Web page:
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Persistence and Mobility in International TradeName: James Proudman

  • Stephen Redding

This paper examines changing patterns of specialisation in international trade in manufactured goods in the United Kingdom and Germany between 1970 and 1993. The analysis is motivated by a simple theoretical model of endogenous economic growth, in which patterns of comparative advantage are determined by the history of technological change and help determine current rates of innovation. Learning by doing that is specific to a manufacturing sector provides a reason why initial patterns of comparative advantage and international specialisation will persist over time. In contrast, spillovers of technological knowledge between economies are a source of mobility in patterns of international specialisation. We present an empirical measure of the degree of specialisation in exports of a given sector termed Revealed Comparative Advantage. The distribution of this measure across sectors provides information on international specialisation at a point in time. Analysing how the distribution evolves over time yields insights into changes in international specialisation. By explicitly modelling the dynamics of Revealed Comparative Advantage across sectors and over time, the degree of persistence and mobility in actual patterns of international trade is evaluated. The degree of mobility over the sample period is found to be surprisingly high, with the pattern of international specialisation in the United Kingdom more mobile than that in Germany.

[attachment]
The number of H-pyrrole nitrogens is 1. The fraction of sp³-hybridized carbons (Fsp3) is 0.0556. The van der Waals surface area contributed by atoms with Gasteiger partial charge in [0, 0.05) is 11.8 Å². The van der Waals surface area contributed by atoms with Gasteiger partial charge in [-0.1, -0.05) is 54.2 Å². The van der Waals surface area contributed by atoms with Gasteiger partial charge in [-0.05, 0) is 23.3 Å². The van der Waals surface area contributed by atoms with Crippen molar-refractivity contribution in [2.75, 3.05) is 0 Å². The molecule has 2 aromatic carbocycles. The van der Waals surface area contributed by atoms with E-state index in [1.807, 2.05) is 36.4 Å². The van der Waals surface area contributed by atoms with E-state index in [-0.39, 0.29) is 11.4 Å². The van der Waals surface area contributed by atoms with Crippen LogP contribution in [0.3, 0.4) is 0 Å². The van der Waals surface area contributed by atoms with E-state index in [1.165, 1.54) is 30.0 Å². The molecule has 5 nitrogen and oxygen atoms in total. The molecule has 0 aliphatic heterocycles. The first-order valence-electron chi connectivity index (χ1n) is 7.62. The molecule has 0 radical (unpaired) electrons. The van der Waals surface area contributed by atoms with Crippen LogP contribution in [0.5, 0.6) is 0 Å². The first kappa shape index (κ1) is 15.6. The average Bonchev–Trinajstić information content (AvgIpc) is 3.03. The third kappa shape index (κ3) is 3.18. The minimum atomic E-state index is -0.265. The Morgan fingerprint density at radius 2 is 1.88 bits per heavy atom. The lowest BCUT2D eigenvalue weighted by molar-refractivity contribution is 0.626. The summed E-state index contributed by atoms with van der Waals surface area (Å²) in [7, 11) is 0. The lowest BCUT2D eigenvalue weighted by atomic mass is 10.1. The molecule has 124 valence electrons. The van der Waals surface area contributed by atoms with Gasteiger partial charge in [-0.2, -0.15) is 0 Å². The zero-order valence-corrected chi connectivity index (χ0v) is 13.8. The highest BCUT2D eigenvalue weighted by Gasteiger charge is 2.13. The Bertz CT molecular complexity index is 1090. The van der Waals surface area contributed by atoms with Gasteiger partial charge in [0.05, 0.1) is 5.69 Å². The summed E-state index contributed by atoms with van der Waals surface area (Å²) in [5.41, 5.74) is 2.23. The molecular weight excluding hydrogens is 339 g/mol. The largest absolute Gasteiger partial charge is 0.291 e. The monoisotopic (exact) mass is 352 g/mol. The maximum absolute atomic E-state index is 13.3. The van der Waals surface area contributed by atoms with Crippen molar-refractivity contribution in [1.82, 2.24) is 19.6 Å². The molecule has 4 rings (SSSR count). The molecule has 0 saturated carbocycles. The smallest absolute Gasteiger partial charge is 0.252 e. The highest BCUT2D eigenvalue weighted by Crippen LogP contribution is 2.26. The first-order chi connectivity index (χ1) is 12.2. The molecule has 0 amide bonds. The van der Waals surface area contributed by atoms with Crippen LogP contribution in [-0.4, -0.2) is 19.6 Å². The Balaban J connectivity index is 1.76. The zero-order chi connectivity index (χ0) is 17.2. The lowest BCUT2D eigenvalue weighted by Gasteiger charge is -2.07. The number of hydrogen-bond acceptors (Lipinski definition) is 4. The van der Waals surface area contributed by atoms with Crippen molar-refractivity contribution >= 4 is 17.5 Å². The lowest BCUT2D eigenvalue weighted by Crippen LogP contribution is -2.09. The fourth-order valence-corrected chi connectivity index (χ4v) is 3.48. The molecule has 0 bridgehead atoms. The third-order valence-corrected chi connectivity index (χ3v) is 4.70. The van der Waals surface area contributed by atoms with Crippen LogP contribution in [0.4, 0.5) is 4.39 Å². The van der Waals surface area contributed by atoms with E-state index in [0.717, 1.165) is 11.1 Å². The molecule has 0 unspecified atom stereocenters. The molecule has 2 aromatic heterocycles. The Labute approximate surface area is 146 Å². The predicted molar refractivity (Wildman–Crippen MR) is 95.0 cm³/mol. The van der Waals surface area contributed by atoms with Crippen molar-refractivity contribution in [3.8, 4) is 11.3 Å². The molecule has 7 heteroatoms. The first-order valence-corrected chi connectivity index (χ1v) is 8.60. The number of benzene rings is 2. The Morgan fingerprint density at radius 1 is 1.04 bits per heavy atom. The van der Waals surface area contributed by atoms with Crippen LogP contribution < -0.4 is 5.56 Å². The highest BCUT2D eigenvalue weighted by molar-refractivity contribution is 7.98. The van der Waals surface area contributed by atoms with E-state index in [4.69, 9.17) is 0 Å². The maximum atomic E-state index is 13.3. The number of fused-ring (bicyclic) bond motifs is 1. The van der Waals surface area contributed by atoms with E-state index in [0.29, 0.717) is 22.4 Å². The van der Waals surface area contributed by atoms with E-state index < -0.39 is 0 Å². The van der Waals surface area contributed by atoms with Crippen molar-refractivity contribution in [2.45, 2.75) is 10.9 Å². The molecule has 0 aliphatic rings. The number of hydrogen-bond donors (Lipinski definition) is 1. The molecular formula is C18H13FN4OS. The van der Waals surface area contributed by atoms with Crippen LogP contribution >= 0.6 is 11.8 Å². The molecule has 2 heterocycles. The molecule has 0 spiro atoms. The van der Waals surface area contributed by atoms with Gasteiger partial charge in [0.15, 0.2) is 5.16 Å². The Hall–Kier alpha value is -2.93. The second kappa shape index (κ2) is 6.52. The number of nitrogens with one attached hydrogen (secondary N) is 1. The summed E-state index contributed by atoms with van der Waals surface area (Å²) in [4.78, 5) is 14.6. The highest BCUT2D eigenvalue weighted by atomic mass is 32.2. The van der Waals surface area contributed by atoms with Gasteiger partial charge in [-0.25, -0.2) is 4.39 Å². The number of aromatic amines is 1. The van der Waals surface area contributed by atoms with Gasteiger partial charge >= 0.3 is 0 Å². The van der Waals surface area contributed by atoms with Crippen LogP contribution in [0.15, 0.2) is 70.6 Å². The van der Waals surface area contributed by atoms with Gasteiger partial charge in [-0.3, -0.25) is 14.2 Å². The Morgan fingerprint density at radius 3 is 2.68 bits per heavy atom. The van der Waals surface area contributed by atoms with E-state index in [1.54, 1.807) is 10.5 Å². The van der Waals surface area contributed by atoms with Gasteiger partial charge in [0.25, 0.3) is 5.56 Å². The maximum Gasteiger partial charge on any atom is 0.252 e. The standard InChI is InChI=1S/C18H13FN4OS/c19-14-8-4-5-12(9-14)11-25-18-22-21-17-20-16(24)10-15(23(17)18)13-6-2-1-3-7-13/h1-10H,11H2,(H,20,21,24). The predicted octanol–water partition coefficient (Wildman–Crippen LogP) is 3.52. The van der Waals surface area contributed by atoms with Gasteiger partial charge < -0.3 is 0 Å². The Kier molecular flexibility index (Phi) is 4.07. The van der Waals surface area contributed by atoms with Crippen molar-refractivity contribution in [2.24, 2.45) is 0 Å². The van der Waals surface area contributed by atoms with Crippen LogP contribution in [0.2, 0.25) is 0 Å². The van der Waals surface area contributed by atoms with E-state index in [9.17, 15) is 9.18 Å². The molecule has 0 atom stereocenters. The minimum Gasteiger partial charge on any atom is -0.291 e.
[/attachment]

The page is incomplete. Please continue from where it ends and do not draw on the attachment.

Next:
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Paper provided by Bank of England in its series Bank of England working papers with number 64.

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Date of creation: Jun 1997
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Handle: RePEc:boe:boeewp:64
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  1. Geweke, John & Marshall, Robert C & Zarkin, Gary A, 1986. "Mobility Indices in Continuous Time Markov Chains," Econometrica, Econometric Society, vol. 54(6), pages 1407-23, November.
  2. Bernard, Andrew B & Jones, Charles I, 1996. "Productivity across Industries and Countries: Time Series Theory and Evidence," The Review of Economics and Statistics, MIT Press, vol. 78(1), pages 135-46, February.
  3. Redding, S., 1997. "Dynamic Comparative Advantage and the Welfare Effects of Trade," Economics Papers 140, Economics Group, Nuffield College, University of Oxford.
  4. Quah, Danny T, 1996. " Convergence Empirics across Economies with (Some) Capital Mobility," Journal of Economic Growth, Springer, vol. 1(1), pages 95-124, March.
  5. Krugman, Paul, 1987. "The narrow moving band, the Dutch disease, and the competitive consequences of Mrs. Thatcher : Notes on trade in the presence of dynamic scale economies," Journal of Development Economics, Elsevier, vol. 27(1-2), pages 41-55, October.
  6. Dornbusch, Rudiger & Fischer, Stanley & Samuelson, Paul A, 1977. "Comparative Advantage, Trade, and Payments in a Ricardian Model with a Continuum of Goods," American Economic Review, American Economic Association, vol. 67(5), pages 823-39, December.
  7. Danny Quah, 1992. "Empirical cross-section dynamics in economic growth," Discussion Paper / Institute for Empirical Macroeconomics 75, Federal Reserve Bank of Minneapolis.
  8. Quah, Danny T, 1996. "Aggregate and Regional Disaggregate Fluctuations," Empirical Economics, Springer, vol. 21(1), pages 137-59.
  9. Quah, Danny T, 1996. "Twin Peaks: Growth and Convergence in Models of Distribution Dynamics," Economic Journal, Royal Economic Society, vol. 106(437), pages 1045-55, July.
  10. Bernard, Andrew B & Jones, Charles I, 1996. "Comparing Apples to Oranges: Productivity Convergence and Measurement across Industries and Countries," American Economic Review, American Economic Association, vol. 86(5), pages 1216-38, December.
  11. Shorrocks, A F, 1978. "The Measurement of Mobility," Econometrica, Econometric Society, vol. 46(5), pages 1013-24, September.
  12. Danny Quah, 1996. "Twin Peaks: Growth and Convergence in Models of Distribution Dynamics," CEP Discussion Papers dp0280, Centre for Economic Performance, LSE.
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